Fear drives our attacks differently. Even if we overcome the paralysis that is fear’s icy grip and bring the fight to our opponent, a fear driven fighter’s overall goal is to get away. Strikes tend to be driven toward the body. As something moves toward us, we try to push it back. To push it back, we need a firm surface against which to drive our force. An opponent’s chest provides that broad solid surface. Of course, any target of opportunity will be struck, but those strikes will tend to be less effective as they either lack the snap necessary to do real damage, or are too quick, lacking follow through in an effort to swat away the scary attacker.
A person bent on vengeance will be more subtle, looking to cause pain in the softest of areas, just as he has felt pain in his very core. He will direct strikes to the groin, to the throat, to the eyes. His emotional goal is retribution, the doling out of slow agony rather than a quick and clean finish to the fight. A man who seeks revenge on his wife’s lover will surely seek to attack the offending tender bits. A person whose will to live has been sucked from him by some affront will likely seek to do the same to an opponent, sealing off the very life-giving air from his throat.
Because our warrior, in this example, has been ruled by his emotions, whatever they are, he must fight based on the rules those emotions set forth. Not only are his attacks more easily dealt with for their lack of variety, but his defense becomes a matter of reaction rather than response. His emotional goal is to destroy the opponent, and his focus is mostly on offense. When a counter attack is launched, he is ill prepared, and thus he must react with whatever is available, be it an effective block or not. His emotions do not care for the pains of his body; rather they use those discomforts to fuel the burn in his heart. His emotions do not see the lull in the field of battle that beckons him to safety and peace, because they only allow his eyes to see the target before him.
The Other Side of the Coin
The outcome seems bleak. But remember, our hero is not just some thug walking around looking for a fight. We started this story heralding his mastery of mind and body. Even if he has not completely mastered his emotions, he surely must have faced them before with some amount of success to have come so far along his Path. Let’s rewind. Our champion does, indeed, feel anger, but it is anger at having allowed himself to be cornered by the legions of Darkness. It is anger that Darkness still exists in his world. It is an anger born of righteousness in the face of wickedness. This anger fuels his fight, but it is the slow burning, white hot heat of the forge that does not consume him, but tempers his will to continue. He feels fear, but it is not fear of what awaits him, it is the fear of failure that is born of compassion for those he protects. It is not the kind of fear that seizes him in its icy clutches, but the kind of fear that demands his success and sharpens his reflexes. He feels no need for vengeance, but only the need for justice, and realizes that, though they are very similar emotions, justice is complete when it is complete, allowing him to actively seek an exit to the combat when it is necessary to do so, whereas vengeance demands satisfaction, then feeds upon the spoils of its conquests to breed hatred. Our savior is no Berserker, abandoning any sense of humanity in order to slake a blood lust. Rather, he is calm, he is alert, he is watchful, he is ready to respond mindfully and instantly to every threat without being consumed by the highly charged atmosphere of the plains of war. He is at peace, and when the peace is broken, he fights only to return to such a blissful state.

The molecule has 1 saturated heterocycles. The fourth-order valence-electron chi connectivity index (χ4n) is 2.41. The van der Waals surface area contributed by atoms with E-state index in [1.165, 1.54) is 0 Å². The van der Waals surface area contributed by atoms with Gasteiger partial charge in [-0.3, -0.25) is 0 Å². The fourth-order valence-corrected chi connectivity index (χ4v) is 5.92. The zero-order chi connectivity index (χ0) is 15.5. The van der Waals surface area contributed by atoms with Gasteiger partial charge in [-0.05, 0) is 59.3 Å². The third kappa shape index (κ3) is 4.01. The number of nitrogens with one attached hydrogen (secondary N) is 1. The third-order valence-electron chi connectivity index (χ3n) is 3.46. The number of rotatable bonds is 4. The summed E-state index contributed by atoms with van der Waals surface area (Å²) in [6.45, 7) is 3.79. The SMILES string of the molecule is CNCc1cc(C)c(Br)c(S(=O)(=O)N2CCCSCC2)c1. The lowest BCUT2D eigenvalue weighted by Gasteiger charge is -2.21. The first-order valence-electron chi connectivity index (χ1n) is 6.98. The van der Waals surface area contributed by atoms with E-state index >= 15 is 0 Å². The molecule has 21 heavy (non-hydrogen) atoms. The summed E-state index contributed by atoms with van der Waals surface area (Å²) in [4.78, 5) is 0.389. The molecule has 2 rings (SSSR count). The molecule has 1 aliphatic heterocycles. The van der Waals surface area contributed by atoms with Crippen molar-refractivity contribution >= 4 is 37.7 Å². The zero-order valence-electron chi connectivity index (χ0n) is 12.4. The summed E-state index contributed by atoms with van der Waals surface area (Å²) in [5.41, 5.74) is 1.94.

Now, this was all a wonderful story, but there are no orcs or trolls amassing the hosts of evil to attack any one sole protector of humanity. Yet the tale should still hold valuable lessons for the everyday martial artist. We must always be mindful of our actions, of our thoughts, and of our feelings. We do not need to be ascetic monks, punishing our bodies for every impure feeling. We do not need to be Vulcans, completely immersed in logic and devoid of emotion. We need to be human, to realize that these feelings are natural to us, to submit to each so that we can know it, and then dismiss it… or use it for our own higher purposes. We should never seek a fight in anger or vengeance. We should never succumb to fear (of failure or of success, but that is a discussion for different article). In fact, many forms and kata in the various styles of martial arts hold within them the keys to Mastery over our emotions. Higher level forms in some Chinese martial arts even include laughter, or the sounds of weeping. Kung fu – and this is used in the loosest sense of the word, encompassing all arts, martial and otherwise – is all encompassing. It embraces life, enhances life, improves life. It does not hide our humanity, but teaches us about it, and with this knowledge we find peace within. Is there any Warrior more powerful than the one who stands silently in the Void?